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Purpose:

Evidence concerning the effect of circumcision on sexual function is lacking. Men circumcised as adults are potentially in a unique position to comment on the effect of a prepuce on sexual intercourse. We examine sexual function outcomes in men who have experienced sexual intercourse in the uncircumcised and circumcised states.

Materials and Methods:

Men 18 years old or older when circumcised were identified by billing records during a 5-year period at an academic medical center. Medical charts were reviewed for confirmation of the procedure and to identify the indication(s). These men were surveyed to assess erectile function, penile sensitivity, sexual activity and overall satisfaction. Data were analyzed using paired t tests to compare category scores before and after circumcision.

Results:

A total of 123 men were circumcised as adults. Indications for circumcision included phimosis in 64% of cases, balanitis in 17%, condyloma in 10%, redundant foreskin in 9% and elective in 7%. The response rate was 44% among potential responders. Mean age of responders was 42 years at circumcision and 46 years at survey. Adult circumcision appears to result in worsened erectile function (p = 0.01), decreased penile sensitivity (p = 0.08), no change in sexual activity (p = 0.22) and improved satisfaction (p = 0.04). Of the men 50% reported benefits and 38% reported harm. Overall, 62% of men were satisfied with having been circumcised.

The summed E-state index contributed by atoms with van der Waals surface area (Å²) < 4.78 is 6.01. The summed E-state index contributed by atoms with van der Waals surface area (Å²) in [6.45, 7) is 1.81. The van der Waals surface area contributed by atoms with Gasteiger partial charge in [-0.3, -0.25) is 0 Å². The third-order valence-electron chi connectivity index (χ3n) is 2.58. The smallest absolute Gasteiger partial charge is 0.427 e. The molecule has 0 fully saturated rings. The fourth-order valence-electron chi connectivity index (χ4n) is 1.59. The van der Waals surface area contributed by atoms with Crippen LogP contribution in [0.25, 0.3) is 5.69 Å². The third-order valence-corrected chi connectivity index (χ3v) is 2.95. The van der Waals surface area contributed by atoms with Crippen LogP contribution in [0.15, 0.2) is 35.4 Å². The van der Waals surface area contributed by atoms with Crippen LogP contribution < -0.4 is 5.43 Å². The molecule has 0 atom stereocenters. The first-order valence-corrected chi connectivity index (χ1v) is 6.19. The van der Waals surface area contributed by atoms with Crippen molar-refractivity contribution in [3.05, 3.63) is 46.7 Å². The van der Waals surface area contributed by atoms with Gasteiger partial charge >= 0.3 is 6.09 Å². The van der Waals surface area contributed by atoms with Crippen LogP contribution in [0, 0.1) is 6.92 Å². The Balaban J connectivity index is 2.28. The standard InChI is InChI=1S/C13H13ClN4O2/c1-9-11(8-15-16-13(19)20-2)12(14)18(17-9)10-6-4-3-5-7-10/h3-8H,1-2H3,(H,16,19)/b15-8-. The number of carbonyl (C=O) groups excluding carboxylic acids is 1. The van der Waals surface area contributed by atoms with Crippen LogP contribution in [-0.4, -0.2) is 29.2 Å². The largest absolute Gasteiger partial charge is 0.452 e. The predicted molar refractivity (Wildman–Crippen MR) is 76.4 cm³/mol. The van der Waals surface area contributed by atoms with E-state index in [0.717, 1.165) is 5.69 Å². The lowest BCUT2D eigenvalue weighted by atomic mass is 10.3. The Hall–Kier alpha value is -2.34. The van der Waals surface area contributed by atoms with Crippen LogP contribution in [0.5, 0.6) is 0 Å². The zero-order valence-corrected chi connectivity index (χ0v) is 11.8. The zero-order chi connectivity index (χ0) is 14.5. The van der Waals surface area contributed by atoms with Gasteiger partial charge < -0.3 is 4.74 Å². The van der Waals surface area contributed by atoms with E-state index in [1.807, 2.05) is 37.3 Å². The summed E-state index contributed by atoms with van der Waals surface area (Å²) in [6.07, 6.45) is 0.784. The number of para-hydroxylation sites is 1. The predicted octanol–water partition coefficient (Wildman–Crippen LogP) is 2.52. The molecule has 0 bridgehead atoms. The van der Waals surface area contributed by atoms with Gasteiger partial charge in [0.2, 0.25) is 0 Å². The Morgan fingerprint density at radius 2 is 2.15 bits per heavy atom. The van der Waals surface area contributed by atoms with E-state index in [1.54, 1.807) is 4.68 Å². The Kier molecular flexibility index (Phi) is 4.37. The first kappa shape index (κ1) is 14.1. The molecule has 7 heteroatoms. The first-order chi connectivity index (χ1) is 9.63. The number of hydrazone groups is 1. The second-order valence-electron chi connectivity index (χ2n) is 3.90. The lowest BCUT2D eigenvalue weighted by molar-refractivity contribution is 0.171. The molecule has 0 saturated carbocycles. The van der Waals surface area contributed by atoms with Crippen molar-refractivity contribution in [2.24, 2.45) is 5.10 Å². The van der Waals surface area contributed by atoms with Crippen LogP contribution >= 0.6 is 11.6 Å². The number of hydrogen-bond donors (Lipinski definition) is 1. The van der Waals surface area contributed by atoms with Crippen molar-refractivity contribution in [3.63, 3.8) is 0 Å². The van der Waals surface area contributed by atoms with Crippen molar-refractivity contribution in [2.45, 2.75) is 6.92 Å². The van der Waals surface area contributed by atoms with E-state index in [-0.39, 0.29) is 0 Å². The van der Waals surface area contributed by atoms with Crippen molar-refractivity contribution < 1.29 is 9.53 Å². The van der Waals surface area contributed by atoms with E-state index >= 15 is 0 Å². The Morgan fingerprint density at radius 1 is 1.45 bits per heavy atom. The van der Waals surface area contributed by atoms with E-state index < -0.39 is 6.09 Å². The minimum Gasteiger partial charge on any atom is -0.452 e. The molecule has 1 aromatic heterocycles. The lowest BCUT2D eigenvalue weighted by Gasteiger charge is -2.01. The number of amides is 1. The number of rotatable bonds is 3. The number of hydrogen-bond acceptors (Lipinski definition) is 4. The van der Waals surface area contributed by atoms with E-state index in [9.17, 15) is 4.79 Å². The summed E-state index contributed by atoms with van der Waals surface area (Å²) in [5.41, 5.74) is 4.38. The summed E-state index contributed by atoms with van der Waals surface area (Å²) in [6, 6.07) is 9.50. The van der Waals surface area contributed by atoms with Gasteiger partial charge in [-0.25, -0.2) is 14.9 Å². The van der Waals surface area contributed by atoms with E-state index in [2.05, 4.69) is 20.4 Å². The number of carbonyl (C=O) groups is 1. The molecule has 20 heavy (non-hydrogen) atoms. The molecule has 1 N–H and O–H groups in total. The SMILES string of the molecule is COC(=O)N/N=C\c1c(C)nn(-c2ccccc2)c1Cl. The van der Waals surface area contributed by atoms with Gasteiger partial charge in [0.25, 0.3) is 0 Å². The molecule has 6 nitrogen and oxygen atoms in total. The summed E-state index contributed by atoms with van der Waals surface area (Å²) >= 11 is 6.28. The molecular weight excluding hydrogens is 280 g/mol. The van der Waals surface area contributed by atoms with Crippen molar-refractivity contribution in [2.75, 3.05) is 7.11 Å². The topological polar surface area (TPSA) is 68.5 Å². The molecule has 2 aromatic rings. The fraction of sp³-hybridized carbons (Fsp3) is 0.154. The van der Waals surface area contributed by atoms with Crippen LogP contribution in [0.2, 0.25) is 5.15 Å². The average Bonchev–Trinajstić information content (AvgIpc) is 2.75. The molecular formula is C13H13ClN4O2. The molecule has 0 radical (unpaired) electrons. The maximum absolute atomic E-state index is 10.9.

Conclusions:

Our findings may help urologists better counsel men undergoing circumcision as adults. Prospective studies are needed to better understand the relationship between circumcision and sexual function.

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From the Robert Wood Johnson Clinical Scholars Program and Division of Urology, School of Medicine, and the Department of Health Behavior and Health Education, School of Public Health, University of North Carolina at Chapel Hill, Chapel Hill, North Carolina

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